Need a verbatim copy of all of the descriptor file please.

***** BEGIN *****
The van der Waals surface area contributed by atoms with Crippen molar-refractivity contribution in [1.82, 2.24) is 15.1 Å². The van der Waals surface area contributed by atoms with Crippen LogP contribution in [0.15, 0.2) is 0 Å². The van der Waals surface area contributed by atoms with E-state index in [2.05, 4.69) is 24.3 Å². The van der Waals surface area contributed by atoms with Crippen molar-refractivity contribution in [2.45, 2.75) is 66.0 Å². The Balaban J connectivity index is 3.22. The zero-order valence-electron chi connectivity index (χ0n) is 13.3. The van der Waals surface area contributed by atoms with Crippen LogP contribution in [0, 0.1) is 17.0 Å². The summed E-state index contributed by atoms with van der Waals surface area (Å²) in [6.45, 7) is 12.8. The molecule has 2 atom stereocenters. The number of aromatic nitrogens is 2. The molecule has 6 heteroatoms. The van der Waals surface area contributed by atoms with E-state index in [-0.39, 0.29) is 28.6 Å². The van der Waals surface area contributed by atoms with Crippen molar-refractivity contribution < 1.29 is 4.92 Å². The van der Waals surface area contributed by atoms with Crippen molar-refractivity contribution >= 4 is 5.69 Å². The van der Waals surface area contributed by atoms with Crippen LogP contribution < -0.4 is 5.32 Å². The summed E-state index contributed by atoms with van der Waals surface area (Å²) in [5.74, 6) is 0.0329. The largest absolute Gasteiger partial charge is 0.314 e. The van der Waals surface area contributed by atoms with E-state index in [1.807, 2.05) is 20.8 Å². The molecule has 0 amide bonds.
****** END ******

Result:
The van der Waals surface area contributed by atoms with Crippen molar-refractivity contribution in [1.82, 2.24) is 15.1 Å². The van der Waals surface area contributed by atoms with Crippen LogP contribution in [0.15, 0.2) is 0 Å². The van der Waals surface area contributed by atoms with E-state index in [2.05, 4.69) is 24.3 Å². The van der Waals surface area contributed by atoms with Crippen molar-refractivity contribution in [2.45, 2.75) is 66.0 Å². The Balaban J connectivity index is 3.22. The zero-order valence-electron chi connectivity index (χ0n) is 13.3. The van der Waals surface area contributed by atoms with Crippen LogP contribution in [0, 0.1) is 17.0 Å². The summed E-state index contributed by atoms with van der Waals surface area (Å²) in [6.45, 7) is 12.8. The molecule has 2 atom stereocenters. The number of aromatic nitrogens is 2. The molecule has 6 heteroatoms. The van der Waals surface area contributed by atoms with E-state index in [-0.39, 0.29) is 28.6 Å². The van der Waals surface area contributed by atoms with Crippen molar-refractivity contribution < 1.29 is 4.92 Å². The van der Waals surface area contributed by atoms with Crippen molar-refractivity contribution >= 4 is 5.69 Å². The van der Waals surface area contributed by atoms with Crippen LogP contribution < -0.4 is 5.32 Å². The summed E-state index contributed by atoms with van der Waals surface area (Å²) in [5.74, 6) is 0.0329. The largest absolute Gasteiger partial charge is 0.314 e. The van der Waals surface area contributed by atoms with E-state index in [1.807, 2.05) is 20.8 Å². The molecule has 0 amide bonds.